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Chest voice is a vocal register, Speech Level Singing is a company, founded by Seth Riggs who teaches a specific voice pedagogy known commonely as "SLS". IF/when you train with SLS...as you would with ANY vocal training, you will train, workout, excercise in your chest voice. Any kind of conclustion that SLS training some how means your not going to sing in your chest voice, would be way off base and your confused.

Yea, I was actually confused at first. To rephrase, my question is: Am I singing in the mix in the second audio clip? And the topic should be Chest Voice vs. Mix in SLS.

Speaking about twang and raised laryngeal configurations, the Singing for the Stars book by Seth Riggs actually discourages the use of the "nay nay nay" exercises. He mentions that the exercises must be abandoned and are used only to demonstrate the concept of singing with a high larynx. I noticed that this is debated quite a bit.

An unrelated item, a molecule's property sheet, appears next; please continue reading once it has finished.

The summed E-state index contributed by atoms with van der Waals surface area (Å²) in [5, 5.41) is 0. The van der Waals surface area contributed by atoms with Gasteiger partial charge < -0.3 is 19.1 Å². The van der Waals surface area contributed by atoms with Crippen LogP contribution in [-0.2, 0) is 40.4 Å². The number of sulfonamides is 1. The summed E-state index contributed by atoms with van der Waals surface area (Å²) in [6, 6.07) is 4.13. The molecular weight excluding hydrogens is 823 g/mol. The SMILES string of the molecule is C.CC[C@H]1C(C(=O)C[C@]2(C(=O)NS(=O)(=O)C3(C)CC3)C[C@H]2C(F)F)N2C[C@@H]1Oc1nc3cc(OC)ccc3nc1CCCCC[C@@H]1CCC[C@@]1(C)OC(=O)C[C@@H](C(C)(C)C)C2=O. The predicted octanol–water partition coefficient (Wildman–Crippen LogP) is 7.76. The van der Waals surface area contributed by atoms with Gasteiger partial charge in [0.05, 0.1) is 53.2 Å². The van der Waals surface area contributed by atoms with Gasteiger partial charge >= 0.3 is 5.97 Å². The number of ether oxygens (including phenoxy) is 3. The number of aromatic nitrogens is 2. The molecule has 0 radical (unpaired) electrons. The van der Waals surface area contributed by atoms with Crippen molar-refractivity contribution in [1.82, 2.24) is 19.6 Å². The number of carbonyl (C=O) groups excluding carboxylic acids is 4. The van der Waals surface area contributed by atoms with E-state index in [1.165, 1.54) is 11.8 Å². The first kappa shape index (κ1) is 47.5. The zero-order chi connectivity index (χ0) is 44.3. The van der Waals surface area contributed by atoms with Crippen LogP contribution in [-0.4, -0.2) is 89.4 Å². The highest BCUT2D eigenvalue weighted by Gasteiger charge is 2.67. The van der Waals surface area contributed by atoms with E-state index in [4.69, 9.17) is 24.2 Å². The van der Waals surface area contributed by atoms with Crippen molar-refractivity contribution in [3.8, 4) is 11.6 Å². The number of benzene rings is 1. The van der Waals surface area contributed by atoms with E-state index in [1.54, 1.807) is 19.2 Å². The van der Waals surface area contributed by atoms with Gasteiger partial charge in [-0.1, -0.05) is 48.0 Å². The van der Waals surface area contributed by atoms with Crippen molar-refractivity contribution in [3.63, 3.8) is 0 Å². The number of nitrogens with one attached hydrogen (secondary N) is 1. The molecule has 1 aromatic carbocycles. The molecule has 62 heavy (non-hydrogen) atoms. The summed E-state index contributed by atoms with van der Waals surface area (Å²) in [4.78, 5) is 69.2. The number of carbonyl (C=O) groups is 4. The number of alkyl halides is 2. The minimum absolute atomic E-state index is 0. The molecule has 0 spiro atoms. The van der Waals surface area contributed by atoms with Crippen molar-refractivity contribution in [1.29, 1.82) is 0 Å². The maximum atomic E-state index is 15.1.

The "nay nay nay" exercises have actually caused a lot of tension for me when I first did them. To get more release, I was told to practice "guh guh guh" and "gee gee gee" exercises. I'm considering a lesson with TVS just to see what producing twang is like. Wouldn't it cause vocal fatigue?

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There are lots of rock and metal singers out there, famous ones, that don't have a nasty wich-sounding pharengeal voice, even though there is "necessary twang" present. I'm no expert, but guys like David Coverdale, Ronnie James Dio and Bruce Dickinson come to mind.

They all have a "bite". Coverdale in particular certainly uses his pharyngeal voice when hes in head.

The way I see it is naynaynay teaches you the feel of that "set", makes you aware of it - then when you get good at that, or your body gets good at it through conditioning, you temper it to a reasonable level for "bite". You dont necessarily sing in overt naynaynay position. Guhguhguh is for when you notice that your larynx is in a high place and you want to bring it down. Again, you're not supposed to sing in "Ugh" all the time, you use it to bring the larynx down and be aware of the feel of where your larynx is. Then use just a reasonable amount of that configuration to return to a low larynx position if you feel you want to keep the larynx low but it has relocated itself higher up. My 2c.